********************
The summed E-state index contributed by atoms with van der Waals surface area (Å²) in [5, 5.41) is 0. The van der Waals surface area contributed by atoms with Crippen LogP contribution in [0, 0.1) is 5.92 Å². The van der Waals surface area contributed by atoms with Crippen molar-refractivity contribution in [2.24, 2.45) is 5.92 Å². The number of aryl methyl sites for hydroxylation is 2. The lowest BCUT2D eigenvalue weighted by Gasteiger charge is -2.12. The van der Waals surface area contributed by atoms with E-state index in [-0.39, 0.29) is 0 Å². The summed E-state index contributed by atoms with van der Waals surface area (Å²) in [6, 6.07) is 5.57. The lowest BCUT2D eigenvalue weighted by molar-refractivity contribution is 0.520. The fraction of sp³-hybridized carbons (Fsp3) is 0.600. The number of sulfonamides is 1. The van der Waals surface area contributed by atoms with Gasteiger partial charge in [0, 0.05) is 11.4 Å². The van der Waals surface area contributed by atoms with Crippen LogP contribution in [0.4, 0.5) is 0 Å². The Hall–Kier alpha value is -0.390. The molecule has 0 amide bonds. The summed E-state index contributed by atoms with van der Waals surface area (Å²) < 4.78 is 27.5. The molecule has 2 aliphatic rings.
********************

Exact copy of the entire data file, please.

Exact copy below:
The summed E-state index contributed by atoms with van der Waals surface area (Å²) in [5, 5.41) is 0. The van der Waals surface area contributed by atoms with Crippen LogP contribution in [0, 0.1) is 5.92 Å². The van der Waals surface area contributed by atoms with Crippen molar-refractivity contribution in [2.24, 2.45) is 5.92 Å². The number of aryl methyl sites for hydroxylation is 2. The lowest BCUT2D eigenvalue weighted by Gasteiger charge is -2.12. The van der Waals surface area contributed by atoms with E-state index in [-0.39, 0.29) is 0 Å². The summed E-state index contributed by atoms with van der Waals surface area (Å²) in [6, 6.07) is 5.57. The lowest BCUT2D eigenvalue weighted by molar-refractivity contribution is 0.520. The fraction of sp³-hybridized carbons (Fsp3) is 0.600. The number of sulfonamides is 1. The van der Waals surface area contributed by atoms with Gasteiger partial charge in [0, 0.05) is 11.4 Å². The van der Waals surface area contributed by atoms with Crippen LogP contribution in [0.4, 0.5) is 0 Å². The Hall–Kier alpha value is -0.390. The molecule has 0 amide bonds. The summed E-state index contributed by atoms with van der Waals surface area (Å²) < 4.78 is 27.5. The molecule has 2 aliphatic rings.